The main strength of the book involves the author’s clearly-defined intention to identify the general patterns involved in the state-rebel interaction. This perhaps explains why she has applied a very general definition of ‘rebels’ or ‘non-state armed groups’ identified by the use of violence in the pursuit of political objectives (p. 7). Consequently, she has clustered modern terrorists like Al-Qaeda, the Islamic State of Iraq (ISI) and revolutionary parties such as Mandela’s African National Congress (ANC) and other African groups fighting colonialism, under the same umbrella. In this way, it seems she has avoided entering into debates regarding distinguishing terrorists from rebel groups. This allows San-Akca to use a neutral term which also accommodates her large-N study. She also provides suggestions on further research that can be conducted to build on her findings, especially by taking specific variables and testing them rigorously (p. 154). This indicates that the author realizes that her findings are preliminary and need to be tested further. However, in the pursuit of generalization, the author seems to have neglected defining other key terms she uses in her analysis.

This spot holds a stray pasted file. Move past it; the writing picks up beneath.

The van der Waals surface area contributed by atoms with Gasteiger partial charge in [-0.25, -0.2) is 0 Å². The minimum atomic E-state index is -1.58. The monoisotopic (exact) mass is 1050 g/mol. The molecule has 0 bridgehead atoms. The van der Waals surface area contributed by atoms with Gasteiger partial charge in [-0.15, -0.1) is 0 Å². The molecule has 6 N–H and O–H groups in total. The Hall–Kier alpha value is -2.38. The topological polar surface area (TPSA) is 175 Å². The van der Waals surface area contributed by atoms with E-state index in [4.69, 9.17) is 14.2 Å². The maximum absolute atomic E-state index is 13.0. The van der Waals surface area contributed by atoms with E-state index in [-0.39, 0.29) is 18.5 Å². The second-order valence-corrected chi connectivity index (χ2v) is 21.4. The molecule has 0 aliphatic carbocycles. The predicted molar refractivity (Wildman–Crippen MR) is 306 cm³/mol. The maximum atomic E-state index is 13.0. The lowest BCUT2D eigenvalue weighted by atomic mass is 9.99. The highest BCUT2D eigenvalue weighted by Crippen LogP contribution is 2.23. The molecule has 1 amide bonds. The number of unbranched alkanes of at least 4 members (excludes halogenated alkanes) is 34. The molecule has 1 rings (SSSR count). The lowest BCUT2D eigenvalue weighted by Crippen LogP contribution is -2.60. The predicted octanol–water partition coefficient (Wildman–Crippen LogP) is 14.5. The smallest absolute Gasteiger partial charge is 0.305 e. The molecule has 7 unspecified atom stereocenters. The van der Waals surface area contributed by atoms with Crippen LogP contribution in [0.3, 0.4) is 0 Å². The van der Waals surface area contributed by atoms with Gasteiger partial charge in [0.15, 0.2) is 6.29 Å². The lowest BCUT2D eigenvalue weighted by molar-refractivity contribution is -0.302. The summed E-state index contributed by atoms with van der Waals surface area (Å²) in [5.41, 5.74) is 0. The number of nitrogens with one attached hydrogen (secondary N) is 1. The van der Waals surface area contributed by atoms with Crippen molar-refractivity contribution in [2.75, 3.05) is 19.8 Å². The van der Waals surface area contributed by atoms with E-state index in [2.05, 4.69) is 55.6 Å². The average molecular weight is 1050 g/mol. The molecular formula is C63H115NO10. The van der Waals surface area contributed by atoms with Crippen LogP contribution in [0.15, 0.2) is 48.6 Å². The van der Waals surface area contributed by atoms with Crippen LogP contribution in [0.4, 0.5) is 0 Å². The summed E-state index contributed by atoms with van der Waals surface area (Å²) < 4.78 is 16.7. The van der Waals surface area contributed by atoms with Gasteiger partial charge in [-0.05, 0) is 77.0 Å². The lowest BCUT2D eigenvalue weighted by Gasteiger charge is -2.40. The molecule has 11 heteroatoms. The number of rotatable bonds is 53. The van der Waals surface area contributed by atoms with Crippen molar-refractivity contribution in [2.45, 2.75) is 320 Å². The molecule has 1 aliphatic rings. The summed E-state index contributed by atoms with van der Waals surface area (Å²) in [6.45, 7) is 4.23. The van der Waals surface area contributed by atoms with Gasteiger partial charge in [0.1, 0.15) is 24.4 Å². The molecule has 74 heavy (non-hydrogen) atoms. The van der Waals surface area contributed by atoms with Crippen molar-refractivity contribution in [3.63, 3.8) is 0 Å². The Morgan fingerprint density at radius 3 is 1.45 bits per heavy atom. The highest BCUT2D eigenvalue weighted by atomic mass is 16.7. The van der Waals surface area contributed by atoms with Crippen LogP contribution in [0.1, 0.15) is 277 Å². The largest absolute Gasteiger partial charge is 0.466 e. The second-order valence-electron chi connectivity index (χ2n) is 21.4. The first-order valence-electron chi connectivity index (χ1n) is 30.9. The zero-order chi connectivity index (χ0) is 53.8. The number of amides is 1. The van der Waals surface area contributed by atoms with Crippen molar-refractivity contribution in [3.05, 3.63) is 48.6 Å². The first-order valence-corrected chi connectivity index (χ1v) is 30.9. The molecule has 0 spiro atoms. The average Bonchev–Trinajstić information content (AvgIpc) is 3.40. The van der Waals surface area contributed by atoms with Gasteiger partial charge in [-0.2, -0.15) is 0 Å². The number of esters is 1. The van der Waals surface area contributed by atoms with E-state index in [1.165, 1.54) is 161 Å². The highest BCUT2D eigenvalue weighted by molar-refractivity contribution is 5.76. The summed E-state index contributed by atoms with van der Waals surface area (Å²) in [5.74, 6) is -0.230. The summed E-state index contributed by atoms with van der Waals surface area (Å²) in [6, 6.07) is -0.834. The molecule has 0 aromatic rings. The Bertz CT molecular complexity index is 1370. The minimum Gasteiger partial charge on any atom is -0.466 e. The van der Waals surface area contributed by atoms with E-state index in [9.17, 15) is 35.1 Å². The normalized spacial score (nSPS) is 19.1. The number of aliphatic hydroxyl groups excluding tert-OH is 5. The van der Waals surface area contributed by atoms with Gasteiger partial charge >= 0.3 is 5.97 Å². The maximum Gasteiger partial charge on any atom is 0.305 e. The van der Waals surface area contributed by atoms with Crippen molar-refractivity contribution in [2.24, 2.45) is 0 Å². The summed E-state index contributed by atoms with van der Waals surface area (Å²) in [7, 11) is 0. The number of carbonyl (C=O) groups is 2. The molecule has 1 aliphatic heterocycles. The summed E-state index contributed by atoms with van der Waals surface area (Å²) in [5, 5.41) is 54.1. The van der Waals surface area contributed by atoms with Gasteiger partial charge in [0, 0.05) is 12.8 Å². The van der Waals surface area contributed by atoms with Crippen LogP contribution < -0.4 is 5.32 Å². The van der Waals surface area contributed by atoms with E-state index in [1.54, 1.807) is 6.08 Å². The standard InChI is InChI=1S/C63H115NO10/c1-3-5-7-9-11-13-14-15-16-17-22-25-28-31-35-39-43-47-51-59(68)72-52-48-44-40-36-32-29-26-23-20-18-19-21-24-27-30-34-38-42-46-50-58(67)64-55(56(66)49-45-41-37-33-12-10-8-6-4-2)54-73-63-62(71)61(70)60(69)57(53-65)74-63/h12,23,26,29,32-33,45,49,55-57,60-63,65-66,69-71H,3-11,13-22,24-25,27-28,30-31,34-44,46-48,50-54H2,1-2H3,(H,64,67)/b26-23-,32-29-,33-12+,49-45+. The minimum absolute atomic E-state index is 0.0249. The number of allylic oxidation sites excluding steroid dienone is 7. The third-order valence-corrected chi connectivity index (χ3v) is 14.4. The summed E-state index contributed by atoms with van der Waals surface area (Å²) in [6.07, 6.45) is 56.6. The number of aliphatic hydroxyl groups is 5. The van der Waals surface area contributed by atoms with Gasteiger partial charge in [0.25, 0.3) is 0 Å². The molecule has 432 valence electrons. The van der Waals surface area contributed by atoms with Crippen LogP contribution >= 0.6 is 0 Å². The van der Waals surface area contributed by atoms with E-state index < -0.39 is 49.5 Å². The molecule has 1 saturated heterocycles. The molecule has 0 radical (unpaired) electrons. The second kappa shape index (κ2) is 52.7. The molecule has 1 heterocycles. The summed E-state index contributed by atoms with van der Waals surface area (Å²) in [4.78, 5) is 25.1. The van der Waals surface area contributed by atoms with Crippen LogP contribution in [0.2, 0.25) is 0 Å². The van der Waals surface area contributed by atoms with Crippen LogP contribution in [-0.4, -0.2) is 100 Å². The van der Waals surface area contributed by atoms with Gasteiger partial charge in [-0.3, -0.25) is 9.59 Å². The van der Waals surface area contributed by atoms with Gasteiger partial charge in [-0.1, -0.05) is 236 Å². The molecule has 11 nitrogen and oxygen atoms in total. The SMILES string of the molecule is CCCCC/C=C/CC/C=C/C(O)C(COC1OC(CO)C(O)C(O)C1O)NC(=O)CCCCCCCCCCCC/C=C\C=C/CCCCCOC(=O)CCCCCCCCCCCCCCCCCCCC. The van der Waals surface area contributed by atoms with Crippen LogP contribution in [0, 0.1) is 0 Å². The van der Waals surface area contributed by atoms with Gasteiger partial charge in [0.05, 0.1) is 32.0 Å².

The author’s finding that weak or failed states are not the ideal place for rebel groups is not really as new as the author would like us to believe. The weak link between failed states and the sponsorship of terrorists, together with the overall argument that few terrorists come from failed states has been established by other scholars too. Furthermore, these scholars criticize the ‘failed state’ logic for failing to recognize that even when a state faces instability or collapse, “not everything” collapses, as seen through examples of Lebanon in the 1980s, and Yugoslavia in the 1990s, or Somalia. In these states, despite a lack of central government and loss of control over territories, there were still informal arrangements that kept citizens safe, at least to a degree. On this aspect at least, the book strongly confirms by empirical evidence, rather than introduces, an existing hypothesis.